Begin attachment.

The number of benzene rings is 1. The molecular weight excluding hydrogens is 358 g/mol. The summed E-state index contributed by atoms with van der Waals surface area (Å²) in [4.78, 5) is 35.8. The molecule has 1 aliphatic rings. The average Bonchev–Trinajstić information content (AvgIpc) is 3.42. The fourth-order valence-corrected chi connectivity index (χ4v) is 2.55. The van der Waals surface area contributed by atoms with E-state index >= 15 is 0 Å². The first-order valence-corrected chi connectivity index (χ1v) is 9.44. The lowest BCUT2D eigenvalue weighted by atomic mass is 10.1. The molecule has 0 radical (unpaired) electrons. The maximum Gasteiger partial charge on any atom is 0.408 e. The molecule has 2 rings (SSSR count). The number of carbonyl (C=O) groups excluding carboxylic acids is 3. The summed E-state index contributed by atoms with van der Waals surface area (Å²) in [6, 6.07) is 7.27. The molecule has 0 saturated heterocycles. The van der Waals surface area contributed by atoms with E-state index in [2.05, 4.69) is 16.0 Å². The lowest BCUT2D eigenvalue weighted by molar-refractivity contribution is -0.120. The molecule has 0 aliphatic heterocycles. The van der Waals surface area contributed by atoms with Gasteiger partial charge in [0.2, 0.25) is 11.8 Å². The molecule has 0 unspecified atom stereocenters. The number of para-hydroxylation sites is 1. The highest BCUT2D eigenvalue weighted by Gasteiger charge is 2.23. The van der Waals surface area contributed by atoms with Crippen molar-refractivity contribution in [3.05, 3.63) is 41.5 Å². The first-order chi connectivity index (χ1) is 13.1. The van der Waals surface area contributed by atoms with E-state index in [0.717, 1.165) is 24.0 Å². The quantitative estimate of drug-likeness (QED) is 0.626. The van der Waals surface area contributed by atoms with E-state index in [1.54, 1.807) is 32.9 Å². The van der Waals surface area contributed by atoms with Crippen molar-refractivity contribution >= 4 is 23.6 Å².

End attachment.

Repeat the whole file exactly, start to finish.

The number of benzene rings is 1. The molecular weight excluding hydrogens is 358 g/mol. The summed E-state index contributed by atoms with van der Waals surface area (Å²) in [4.78, 5) is 35.8. The molecule has 1 aliphatic rings. The average Bonchev–Trinajstić information content (AvgIpc) is 3.42. The fourth-order valence-corrected chi connectivity index (χ4v) is 2.55. The van der Waals surface area contributed by atoms with E-state index >= 15 is 0 Å². The first-order valence-corrected chi connectivity index (χ1v) is 9.44. The lowest BCUT2D eigenvalue weighted by atomic mass is 10.1. The molecule has 0 radical (unpaired) electrons. The maximum Gasteiger partial charge on any atom is 0.408 e. The molecule has 2 rings (SSSR count). The number of carbonyl (C=O) groups excluding carboxylic acids is 3. The summed E-state index contributed by atoms with van der Waals surface area (Å²) in [6, 6.07) is 7.27. The molecule has 0 saturated heterocycles. The van der Waals surface area contributed by atoms with E-state index in [2.05, 4.69) is 16.0 Å². The lowest BCUT2D eigenvalue weighted by molar-refractivity contribution is -0.120. The molecule has 0 aliphatic heterocycles. The van der Waals surface area contributed by atoms with Gasteiger partial charge in [0.2, 0.25) is 11.8 Å². The molecule has 0 unspecified atom stereocenters. The number of para-hydroxylation sites is 1. The highest BCUT2D eigenvalue weighted by Gasteiger charge is 2.23. The van der Waals surface area contributed by atoms with Crippen molar-refractivity contribution in [3.05, 3.63) is 41.5 Å². The first-order chi connectivity index (χ1) is 13.1. The van der Waals surface area contributed by atoms with E-state index in [0.717, 1.165) is 24.0 Å². The quantitative estimate of drug-likeness (QED) is 0.626. The van der Waals surface area contributed by atoms with E-state index in [1.54, 1.807) is 32.9 Å². The van der Waals surface area contributed by atoms with Crippen molar-refractivity contribution >= 4 is 23.6 Å².